We rushed to the monitor to check his suit stats, but we saw his pressure plummeted to almost zero and his bio-signs went flat. The only consolation was knowing his death was quick. We knew we couldn’t go back for his body – the regulations don’t allow it.  I couldn’t help think that the reduced weight might help the journey back if the MAY had been damaged. Besides it was too dangerous to go back into the storm – we’d only risk losing another man. Mark knew he was doomed. He must have been terrified – I could see that as he reached for my hand.  But I know he won’t have blamed us for what happened – we’re trained for disaster, and we know we have to protect our own lives, as well as support our team -we mustn’t take needless risks, and I know he knew that.

 

How to mark your work:

B1            Use this every time you make a correct point from bullet point 1
B2            Use this every time you make a correct point from bullet point 2
B3            Use this every time you make a correct point from bullet point 3
P               Use this every time you use a precise detail from the text
DEV         Use this every time you develop an idea in Question 3
–                Use this if you think you haven’t explained your point clearly enough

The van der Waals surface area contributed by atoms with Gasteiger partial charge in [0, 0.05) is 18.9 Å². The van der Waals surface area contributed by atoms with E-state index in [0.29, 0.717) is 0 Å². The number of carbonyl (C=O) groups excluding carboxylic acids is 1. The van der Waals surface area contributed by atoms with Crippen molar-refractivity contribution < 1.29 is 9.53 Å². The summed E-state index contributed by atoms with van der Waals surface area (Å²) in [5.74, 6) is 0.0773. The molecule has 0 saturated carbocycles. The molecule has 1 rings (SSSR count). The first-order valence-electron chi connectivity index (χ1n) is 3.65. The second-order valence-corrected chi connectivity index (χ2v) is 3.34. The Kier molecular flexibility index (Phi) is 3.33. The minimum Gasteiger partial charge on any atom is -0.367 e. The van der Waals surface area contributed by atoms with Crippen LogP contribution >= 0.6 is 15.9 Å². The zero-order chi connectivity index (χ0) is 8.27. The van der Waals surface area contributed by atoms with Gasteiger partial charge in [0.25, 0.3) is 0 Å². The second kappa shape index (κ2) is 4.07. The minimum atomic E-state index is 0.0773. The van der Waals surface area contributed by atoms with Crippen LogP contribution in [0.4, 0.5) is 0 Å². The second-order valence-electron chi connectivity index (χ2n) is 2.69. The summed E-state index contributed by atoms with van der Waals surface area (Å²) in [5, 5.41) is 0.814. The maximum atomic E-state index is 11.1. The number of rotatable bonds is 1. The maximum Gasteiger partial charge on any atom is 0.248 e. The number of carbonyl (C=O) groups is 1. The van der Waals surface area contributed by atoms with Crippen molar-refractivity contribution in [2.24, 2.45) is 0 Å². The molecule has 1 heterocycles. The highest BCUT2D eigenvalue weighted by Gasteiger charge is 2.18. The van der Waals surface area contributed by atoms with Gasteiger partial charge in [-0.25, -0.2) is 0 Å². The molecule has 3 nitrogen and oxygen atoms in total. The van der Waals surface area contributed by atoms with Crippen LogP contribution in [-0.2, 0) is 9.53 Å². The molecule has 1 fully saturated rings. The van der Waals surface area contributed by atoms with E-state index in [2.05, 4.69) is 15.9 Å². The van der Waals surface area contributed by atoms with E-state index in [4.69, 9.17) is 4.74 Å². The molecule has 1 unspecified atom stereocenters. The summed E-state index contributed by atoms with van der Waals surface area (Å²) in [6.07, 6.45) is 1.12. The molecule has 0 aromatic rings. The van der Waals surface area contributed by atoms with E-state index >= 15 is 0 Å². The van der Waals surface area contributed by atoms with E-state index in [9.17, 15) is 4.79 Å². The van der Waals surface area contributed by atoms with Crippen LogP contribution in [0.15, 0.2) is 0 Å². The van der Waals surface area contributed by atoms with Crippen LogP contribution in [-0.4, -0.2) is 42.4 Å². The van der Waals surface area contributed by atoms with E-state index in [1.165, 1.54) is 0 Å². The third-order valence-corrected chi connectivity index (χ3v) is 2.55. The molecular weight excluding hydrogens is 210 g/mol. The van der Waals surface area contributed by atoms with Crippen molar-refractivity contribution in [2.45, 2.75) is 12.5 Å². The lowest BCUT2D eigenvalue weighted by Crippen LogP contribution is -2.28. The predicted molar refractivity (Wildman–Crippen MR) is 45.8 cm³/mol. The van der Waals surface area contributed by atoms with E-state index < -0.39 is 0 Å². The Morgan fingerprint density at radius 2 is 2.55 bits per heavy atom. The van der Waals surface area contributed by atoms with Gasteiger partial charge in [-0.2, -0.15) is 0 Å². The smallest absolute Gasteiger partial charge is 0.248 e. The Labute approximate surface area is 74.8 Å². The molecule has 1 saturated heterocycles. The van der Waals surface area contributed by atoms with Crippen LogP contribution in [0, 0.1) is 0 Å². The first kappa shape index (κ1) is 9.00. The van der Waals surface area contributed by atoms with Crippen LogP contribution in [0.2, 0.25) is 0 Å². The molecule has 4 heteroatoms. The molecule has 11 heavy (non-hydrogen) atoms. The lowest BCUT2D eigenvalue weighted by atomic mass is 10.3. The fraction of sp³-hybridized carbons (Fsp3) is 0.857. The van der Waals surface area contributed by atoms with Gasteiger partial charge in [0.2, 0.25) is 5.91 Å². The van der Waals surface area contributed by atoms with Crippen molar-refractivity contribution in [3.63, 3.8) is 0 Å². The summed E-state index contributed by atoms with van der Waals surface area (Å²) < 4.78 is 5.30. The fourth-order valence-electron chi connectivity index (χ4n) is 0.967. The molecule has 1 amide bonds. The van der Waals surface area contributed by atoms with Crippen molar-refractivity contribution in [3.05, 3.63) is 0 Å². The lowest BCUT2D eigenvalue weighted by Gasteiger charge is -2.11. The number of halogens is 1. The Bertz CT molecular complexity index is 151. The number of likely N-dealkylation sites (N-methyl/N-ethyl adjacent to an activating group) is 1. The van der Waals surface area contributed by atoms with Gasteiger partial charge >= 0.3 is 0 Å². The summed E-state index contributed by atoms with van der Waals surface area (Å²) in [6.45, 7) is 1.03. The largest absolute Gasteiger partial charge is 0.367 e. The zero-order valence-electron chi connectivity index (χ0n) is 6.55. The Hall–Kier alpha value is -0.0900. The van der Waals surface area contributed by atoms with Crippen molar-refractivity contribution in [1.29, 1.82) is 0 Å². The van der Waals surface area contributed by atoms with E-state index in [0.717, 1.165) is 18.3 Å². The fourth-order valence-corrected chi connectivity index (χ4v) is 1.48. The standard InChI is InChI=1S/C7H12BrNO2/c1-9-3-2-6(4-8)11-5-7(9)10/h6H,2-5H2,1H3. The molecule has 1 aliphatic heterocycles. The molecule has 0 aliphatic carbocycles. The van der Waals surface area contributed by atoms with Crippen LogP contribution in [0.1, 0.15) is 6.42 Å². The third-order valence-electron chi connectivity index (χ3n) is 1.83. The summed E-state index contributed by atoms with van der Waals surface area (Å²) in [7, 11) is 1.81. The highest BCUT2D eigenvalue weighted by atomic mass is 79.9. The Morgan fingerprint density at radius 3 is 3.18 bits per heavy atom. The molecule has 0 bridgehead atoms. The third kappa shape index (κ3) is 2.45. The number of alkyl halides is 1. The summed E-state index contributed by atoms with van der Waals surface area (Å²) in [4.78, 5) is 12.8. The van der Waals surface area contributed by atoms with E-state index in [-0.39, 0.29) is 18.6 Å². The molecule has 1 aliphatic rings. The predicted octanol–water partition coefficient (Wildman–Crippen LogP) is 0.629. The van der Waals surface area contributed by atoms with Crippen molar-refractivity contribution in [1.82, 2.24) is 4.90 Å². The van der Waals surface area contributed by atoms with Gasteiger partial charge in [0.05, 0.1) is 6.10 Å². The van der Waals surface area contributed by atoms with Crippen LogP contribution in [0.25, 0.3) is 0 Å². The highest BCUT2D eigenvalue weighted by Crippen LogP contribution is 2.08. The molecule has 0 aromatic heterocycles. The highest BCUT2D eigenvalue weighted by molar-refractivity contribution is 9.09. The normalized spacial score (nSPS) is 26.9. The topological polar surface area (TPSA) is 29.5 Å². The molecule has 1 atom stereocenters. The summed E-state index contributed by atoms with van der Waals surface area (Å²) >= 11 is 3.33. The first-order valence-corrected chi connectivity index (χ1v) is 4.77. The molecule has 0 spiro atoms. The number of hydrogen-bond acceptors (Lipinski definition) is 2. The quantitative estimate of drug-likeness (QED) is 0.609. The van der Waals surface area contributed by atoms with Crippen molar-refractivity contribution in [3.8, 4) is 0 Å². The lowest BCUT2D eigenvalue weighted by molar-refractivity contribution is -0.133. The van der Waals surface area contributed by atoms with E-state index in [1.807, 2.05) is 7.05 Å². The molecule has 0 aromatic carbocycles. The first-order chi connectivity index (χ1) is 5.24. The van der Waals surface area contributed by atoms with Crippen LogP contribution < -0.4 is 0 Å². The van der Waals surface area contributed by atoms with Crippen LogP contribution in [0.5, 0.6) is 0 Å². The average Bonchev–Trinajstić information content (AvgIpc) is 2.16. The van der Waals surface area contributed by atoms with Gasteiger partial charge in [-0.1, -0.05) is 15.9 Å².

W             Use this if you think your words are too close to the original wording
R              Use this if you have repeated a point you have already made

 

Reading marks:

13-15:

  • You have at least four each of B1, B2 and B3.
  • You have at least three Ps for each bullet point.
  • You have at least three DEV for each bullet point.
  • You have no “bad” annotations.

10-12

  • You have at least three each of B1, B2 and B3.:
  • You have at least two Ps for each bullet point.
  • You have at least four DEV across your answer.
  • You have no “bad” annotations.

7-9:

  • You have at least three each of two bullet points, and at least one of the other.
  • You have at least four Ps across your answer.
  • You have at least one DEV for 8 or 9 marks.
  • You have no more than three “bad” annotations.

 

Writing/Structure/Order marks:

9-10:

  • It is clear all the way through your writing who you are writing as, who you are writing to and why you are writing.
  • Your language is interesting and varied and suits your purpose.
  • Your ideas are in a logical order and follow on from each other well.
  • Your spelling, punctuation and grammar are accurate.

7-8:

  • It is mainly clear who you are writing as, who you are writing to and why you are writing.
  • You express your ideas clearly with some precise vocabulary.
  • The order of your ideas makes sense.
  • Your spelling, punctuation and grammar are mainly accurate.

5-6 marks:

  • It is clear who you are writing as and why you are writing, but not always who you are writing to.
  • Your meaning is always clear, but your vocabulary is quite plain.
  • The order of your ideas makes sense most of the time.
  • Mistakes in spelling, punctuation and grammar don’t make your meaning difficult to understand.

[25 marks]